Review: Arrival (2016)

“There are days that define your story beyond your life. Like the day they arrived.”
– Dr Louise Banks

SYNOPSIS: When twelve mysterious spacecraft appear around the world, linguistics professor Louise Banks is tasked with interpreting the language of the apparent alien visitors. – via IMDB

I saw a trailer for this a while ago and thought it looked interesting. I was infinitely more curious when I saw Denis Villeneuve’s name attached to the project as I rather like his work. Arrival did not disappoint at all, and was definitely one of the better alien movies I have seen in a while, and I am a sucker for them. It definitely got right what most alien movies don’t – the movie maintained an air of mystery, it was smart, while the aliens were super important, we didn’t get to see too much of them (I mean this visually, not that they were not present), but what we did see of them was icky man.

Despite having Amy Adams helm the film (which for me could potentially have held it back, she is one of those actresses that irrationally annoys the shit out of me), it worked out just fine. In fact, I think Adams did a good job with the material she was given. I also enjoyed Jeremy Renner in this, and liked the interactions between Ian and Louise. I was glad that Villeneuve did not force a love story into the middle of this, as a romance was totally secondary to all that was going on.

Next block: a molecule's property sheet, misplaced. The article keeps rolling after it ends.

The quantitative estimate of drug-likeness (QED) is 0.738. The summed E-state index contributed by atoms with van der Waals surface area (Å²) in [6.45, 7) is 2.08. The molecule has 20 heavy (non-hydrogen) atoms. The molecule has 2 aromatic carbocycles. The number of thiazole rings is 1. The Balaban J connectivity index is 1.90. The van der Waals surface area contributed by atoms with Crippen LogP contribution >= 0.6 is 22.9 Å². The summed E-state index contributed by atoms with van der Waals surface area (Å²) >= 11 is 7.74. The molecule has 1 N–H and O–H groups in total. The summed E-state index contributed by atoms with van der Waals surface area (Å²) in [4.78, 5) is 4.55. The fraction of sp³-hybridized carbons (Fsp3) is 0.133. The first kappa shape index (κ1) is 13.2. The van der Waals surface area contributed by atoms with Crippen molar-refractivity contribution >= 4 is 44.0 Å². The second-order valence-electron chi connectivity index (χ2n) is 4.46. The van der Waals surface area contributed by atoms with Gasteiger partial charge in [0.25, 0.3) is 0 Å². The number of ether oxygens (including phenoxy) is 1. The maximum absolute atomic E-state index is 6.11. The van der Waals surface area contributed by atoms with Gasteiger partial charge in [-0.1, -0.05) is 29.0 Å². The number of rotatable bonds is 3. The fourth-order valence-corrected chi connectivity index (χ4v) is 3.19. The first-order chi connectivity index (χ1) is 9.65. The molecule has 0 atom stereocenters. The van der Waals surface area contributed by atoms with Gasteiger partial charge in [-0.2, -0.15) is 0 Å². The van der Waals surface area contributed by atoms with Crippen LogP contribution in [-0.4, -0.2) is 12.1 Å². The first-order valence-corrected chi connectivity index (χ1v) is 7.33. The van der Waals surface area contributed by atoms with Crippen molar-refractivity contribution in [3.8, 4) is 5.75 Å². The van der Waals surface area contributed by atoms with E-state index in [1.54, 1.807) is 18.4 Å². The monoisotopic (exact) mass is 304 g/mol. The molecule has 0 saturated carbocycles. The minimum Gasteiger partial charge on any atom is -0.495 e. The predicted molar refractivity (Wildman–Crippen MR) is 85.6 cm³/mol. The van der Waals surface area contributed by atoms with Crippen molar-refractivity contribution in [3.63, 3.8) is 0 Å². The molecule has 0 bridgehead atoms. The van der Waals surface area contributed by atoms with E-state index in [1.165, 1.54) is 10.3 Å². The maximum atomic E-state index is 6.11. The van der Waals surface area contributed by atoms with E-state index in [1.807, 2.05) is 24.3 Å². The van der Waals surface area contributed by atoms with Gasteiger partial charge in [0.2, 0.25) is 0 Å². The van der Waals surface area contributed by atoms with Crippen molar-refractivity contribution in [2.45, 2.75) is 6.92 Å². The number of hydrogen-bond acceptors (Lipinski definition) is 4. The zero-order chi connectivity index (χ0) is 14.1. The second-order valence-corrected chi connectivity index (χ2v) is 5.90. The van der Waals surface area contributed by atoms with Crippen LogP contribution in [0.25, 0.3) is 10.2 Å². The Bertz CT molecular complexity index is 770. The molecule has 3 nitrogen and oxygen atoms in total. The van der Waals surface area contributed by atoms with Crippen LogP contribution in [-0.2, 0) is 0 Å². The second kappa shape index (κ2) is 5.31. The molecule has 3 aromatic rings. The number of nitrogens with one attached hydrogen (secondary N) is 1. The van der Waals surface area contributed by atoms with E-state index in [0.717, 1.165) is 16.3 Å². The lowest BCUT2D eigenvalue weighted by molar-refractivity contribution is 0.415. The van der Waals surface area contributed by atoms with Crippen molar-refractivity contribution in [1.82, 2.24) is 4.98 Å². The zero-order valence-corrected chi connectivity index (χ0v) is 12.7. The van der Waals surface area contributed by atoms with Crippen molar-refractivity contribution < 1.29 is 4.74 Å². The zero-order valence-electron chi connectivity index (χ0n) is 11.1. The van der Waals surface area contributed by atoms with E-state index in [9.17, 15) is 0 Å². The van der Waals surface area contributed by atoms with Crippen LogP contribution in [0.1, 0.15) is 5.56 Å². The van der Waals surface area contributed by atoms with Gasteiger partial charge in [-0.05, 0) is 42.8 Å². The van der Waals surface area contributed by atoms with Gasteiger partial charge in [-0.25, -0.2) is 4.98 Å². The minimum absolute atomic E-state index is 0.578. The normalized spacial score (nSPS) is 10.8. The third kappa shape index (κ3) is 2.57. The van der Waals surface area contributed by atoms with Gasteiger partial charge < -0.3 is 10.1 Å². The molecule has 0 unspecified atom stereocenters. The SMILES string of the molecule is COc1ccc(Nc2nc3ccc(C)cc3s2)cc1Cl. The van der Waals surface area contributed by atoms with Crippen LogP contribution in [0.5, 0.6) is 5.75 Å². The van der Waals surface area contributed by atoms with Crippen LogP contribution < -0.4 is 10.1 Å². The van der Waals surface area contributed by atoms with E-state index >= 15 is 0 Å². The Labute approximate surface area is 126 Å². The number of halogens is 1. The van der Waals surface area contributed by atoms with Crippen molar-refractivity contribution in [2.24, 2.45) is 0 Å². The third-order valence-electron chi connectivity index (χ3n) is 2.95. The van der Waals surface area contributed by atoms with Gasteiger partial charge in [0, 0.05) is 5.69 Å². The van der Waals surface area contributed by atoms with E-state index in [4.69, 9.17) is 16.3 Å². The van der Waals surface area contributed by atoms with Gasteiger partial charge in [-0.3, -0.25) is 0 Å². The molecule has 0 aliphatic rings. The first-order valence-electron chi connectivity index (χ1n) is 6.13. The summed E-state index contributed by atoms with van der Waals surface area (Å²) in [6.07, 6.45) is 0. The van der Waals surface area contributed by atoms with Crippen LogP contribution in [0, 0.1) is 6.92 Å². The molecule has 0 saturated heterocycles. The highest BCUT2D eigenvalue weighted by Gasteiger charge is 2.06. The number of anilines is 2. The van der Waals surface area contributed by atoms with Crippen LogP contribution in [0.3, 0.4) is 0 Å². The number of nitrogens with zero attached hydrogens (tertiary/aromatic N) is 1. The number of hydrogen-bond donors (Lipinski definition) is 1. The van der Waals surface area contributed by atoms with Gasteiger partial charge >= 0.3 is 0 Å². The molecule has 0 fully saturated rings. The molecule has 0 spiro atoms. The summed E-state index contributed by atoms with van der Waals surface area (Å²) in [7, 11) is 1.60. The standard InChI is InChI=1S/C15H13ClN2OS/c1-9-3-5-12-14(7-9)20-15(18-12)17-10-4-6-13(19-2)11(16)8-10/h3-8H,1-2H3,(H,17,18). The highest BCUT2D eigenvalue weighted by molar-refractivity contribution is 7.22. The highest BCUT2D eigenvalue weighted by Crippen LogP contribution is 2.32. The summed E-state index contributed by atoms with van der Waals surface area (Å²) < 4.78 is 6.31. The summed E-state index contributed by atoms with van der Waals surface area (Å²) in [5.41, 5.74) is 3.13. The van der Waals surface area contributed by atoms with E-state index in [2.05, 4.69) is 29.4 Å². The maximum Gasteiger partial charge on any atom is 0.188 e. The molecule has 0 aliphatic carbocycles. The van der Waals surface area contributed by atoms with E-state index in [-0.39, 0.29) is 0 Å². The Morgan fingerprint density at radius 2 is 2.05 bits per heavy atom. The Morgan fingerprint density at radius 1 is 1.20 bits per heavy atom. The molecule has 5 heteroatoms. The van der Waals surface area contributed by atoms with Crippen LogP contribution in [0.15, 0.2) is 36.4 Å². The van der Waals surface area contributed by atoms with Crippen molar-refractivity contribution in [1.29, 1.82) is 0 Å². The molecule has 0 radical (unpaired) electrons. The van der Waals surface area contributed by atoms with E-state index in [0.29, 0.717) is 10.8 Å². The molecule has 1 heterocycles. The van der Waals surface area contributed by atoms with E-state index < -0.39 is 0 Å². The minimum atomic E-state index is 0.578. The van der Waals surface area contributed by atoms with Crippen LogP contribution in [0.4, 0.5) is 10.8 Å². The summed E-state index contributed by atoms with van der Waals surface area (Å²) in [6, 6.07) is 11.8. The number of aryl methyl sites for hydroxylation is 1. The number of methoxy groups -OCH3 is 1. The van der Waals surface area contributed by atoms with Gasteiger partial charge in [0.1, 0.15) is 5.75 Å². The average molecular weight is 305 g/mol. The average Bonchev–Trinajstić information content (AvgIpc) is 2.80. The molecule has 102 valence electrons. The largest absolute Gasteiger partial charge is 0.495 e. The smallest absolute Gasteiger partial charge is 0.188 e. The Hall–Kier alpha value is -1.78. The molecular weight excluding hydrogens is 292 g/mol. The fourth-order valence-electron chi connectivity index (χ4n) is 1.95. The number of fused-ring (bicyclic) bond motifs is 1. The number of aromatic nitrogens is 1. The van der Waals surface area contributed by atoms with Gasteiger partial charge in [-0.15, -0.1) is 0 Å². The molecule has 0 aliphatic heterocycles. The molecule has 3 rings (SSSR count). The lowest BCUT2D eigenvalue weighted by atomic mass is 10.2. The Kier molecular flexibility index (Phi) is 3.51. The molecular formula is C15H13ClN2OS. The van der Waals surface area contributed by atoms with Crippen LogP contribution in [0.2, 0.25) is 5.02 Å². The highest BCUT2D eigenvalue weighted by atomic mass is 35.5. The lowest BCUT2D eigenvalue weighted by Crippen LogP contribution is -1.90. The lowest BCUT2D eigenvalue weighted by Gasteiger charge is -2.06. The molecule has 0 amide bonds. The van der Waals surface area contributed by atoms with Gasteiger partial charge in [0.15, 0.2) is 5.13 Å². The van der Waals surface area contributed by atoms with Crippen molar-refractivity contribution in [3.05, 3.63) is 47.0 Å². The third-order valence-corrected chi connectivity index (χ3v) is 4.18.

I really liked how the film took time to set itself up. It was never rushed, or too slow and dull. The story was also very engaging. It took its time to set up a solid movie, which was also directed perfectly and visually appealing, well acted, and had a brilliant score to accompany it. There was just so much to enjoy here. As I mentioned before, I was pleased that we didn’t see too much of the aliens, as it maintained mystery and kept them super creepy. I appreciate how smart Arrival is, too, because I love a movie that makes me think.

Arrival is an impressive alien/sci-fi film, and definitely impressed me. I can highly recommend it. Sharp, shot beautifully and carried by strong performances, this movie will make you think on things for quite some time, and I like that.

You can totally skip the trailer and just go straight on to the movie.

Review: Out of the Furnace (2013)

out of the furnace poster

“I’ve got a problem with everybody.”
– Harlan DeGroat

Russell Baze (Christian Bale) is a hardworking man. He is a blue-collar worker at the local mill and lucky to have a job seeing as he lives in the economically depressed Rust Belt. His younger brother Rodney Jr (Casey Affleck) is a military man with a gambling problem and in with some criminal types but not necessarily bad people for some money. Going to settle his brother’s debt with John Petty (Willem Dafoe) one night, his whole life is changed. Going home to his girlfriend Lena Warren (Zoë Saldana) he is in an accident that is not even remotely his fault but sentenced to prison. Leaving his younger brother and dying father behind, Russell begins his incarceration.

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“Working for a living? I gave my life for this country and what’s it done for me? Huh? What’s it done for me?” – Rodney Baze Jr